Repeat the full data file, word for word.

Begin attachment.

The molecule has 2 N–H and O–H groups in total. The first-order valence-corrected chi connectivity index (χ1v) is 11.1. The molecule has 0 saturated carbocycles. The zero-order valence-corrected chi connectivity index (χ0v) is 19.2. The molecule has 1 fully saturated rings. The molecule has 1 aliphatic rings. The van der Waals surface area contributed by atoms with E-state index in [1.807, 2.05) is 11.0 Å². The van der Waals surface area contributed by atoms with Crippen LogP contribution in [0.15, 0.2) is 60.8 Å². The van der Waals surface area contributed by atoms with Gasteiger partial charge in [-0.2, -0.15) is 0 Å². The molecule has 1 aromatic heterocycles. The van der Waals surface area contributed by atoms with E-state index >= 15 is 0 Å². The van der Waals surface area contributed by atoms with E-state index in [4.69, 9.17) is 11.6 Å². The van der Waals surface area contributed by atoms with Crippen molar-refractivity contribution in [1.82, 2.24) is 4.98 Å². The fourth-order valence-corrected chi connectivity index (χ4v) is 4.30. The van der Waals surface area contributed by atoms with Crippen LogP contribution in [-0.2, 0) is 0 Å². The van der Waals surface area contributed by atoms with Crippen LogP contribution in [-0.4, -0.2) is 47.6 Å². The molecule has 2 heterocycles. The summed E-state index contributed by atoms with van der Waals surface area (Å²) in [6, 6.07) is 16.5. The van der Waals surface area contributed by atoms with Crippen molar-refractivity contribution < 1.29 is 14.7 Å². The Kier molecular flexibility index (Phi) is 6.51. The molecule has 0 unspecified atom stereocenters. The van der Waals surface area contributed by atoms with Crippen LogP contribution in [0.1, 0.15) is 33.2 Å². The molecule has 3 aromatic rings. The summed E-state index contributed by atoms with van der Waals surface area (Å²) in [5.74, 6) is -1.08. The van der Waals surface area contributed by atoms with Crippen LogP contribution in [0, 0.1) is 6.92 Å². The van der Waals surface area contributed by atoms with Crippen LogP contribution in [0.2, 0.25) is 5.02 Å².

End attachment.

The molecule has 2 N–H and O–H groups in total. The first-order valence-corrected chi connectivity index (χ1v) is 11.1. The molecule has 0 saturated carbocycles. The zero-order valence-corrected chi connectivity index (χ0v) is 19.2. The molecule has 1 fully saturated rings. The molecule has 1 aliphatic rings. The van der Waals surface area contributed by atoms with E-state index in [1.807, 2.05) is 11.0 Å². The van der Waals surface area contributed by atoms with Crippen LogP contribution in [0.15, 0.2) is 60.8 Å². The van der Waals surface area contributed by atoms with Gasteiger partial charge in [-0.2, -0.15) is 0 Å². The molecule has 1 aromatic heterocycles. The van der Waals surface area contributed by atoms with E-state index >= 15 is 0 Å². The van der Waals surface area contributed by atoms with E-state index in [4.69, 9.17) is 11.6 Å². The van der Waals surface area contributed by atoms with Crippen molar-refractivity contribution in [1.82, 2.24) is 4.98 Å². The fourth-order valence-corrected chi connectivity index (χ4v) is 4.30. The van der Waals surface area contributed by atoms with Crippen LogP contribution in [-0.2, 0) is 0 Å². The van der Waals surface area contributed by atoms with Crippen LogP contribution in [-0.4, -0.2) is 47.6 Å². The molecule has 2 heterocycles. The summed E-state index contributed by atoms with van der Waals surface area (Å²) in [6, 6.07) is 16.5. The van der Waals surface area contributed by atoms with Crippen molar-refractivity contribution < 1.29 is 14.7 Å². The Kier molecular flexibility index (Phi) is 6.51. The molecule has 0 unspecified atom stereocenters. The van der Waals surface area contributed by atoms with Crippen LogP contribution in [0.1, 0.15) is 33.2 Å². The molecule has 3 aromatic rings. The summed E-state index contributed by atoms with van der Waals surface area (Å²) in [5.74, 6) is -1.08. The van der Waals surface area contributed by atoms with Crippen LogP contribution in [0, 0.1) is 6.92 Å². The van der Waals surface area contributed by atoms with Crippen LogP contribution in [0.2, 0.25) is 5.02 Å².